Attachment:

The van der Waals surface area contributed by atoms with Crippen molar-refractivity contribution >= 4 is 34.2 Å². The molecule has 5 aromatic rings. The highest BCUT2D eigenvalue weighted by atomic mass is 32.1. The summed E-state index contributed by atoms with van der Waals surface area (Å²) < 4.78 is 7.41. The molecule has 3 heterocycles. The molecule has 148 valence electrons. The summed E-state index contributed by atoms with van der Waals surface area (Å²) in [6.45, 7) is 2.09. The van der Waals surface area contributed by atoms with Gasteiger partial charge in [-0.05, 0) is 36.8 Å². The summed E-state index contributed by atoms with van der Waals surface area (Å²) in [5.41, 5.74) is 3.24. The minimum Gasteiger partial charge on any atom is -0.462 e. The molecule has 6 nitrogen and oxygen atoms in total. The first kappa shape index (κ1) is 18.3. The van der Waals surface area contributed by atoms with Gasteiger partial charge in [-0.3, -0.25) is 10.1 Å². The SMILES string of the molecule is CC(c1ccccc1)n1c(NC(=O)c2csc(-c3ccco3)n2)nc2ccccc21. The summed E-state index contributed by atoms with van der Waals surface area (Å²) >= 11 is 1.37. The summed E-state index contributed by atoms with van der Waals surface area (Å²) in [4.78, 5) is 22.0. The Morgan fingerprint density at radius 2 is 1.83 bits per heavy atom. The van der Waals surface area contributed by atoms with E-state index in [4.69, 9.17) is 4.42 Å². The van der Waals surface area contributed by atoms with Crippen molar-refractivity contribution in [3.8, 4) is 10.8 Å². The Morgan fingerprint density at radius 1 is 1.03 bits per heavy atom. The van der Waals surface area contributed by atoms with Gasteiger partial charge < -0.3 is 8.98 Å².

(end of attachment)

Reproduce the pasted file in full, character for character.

The van der Waals surface area contributed by atoms with Crippen molar-refractivity contribution >= 4 is 34.2 Å². The molecule has 5 aromatic rings. The highest BCUT2D eigenvalue weighted by atomic mass is 32.1. The summed E-state index contributed by atoms with van der Waals surface area (Å²) < 4.78 is 7.41. The molecule has 3 heterocycles. The molecule has 148 valence electrons. The summed E-state index contributed by atoms with van der Waals surface area (Å²) in [6.45, 7) is 2.09. The van der Waals surface area contributed by atoms with Gasteiger partial charge in [-0.05, 0) is 36.8 Å². The summed E-state index contributed by atoms with van der Waals surface area (Å²) in [5.41, 5.74) is 3.24. The minimum Gasteiger partial charge on any atom is -0.462 e. The molecule has 6 nitrogen and oxygen atoms in total. The first kappa shape index (κ1) is 18.3. The van der Waals surface area contributed by atoms with Gasteiger partial charge in [-0.3, -0.25) is 10.1 Å². The SMILES string of the molecule is CC(c1ccccc1)n1c(NC(=O)c2csc(-c3ccco3)n2)nc2ccccc21. The summed E-state index contributed by atoms with van der Waals surface area (Å²) >= 11 is 1.37. The summed E-state index contributed by atoms with van der Waals surface area (Å²) in [4.78, 5) is 22.0. The Morgan fingerprint density at radius 2 is 1.83 bits per heavy atom. The van der Waals surface area contributed by atoms with E-state index in [4.69, 9.17) is 4.42 Å². The van der Waals surface area contributed by atoms with Crippen molar-refractivity contribution in [3.8, 4) is 10.8 Å². The Morgan fingerprint density at radius 1 is 1.03 bits per heavy atom. The van der Waals surface area contributed by atoms with Gasteiger partial charge < -0.3 is 8.98 Å².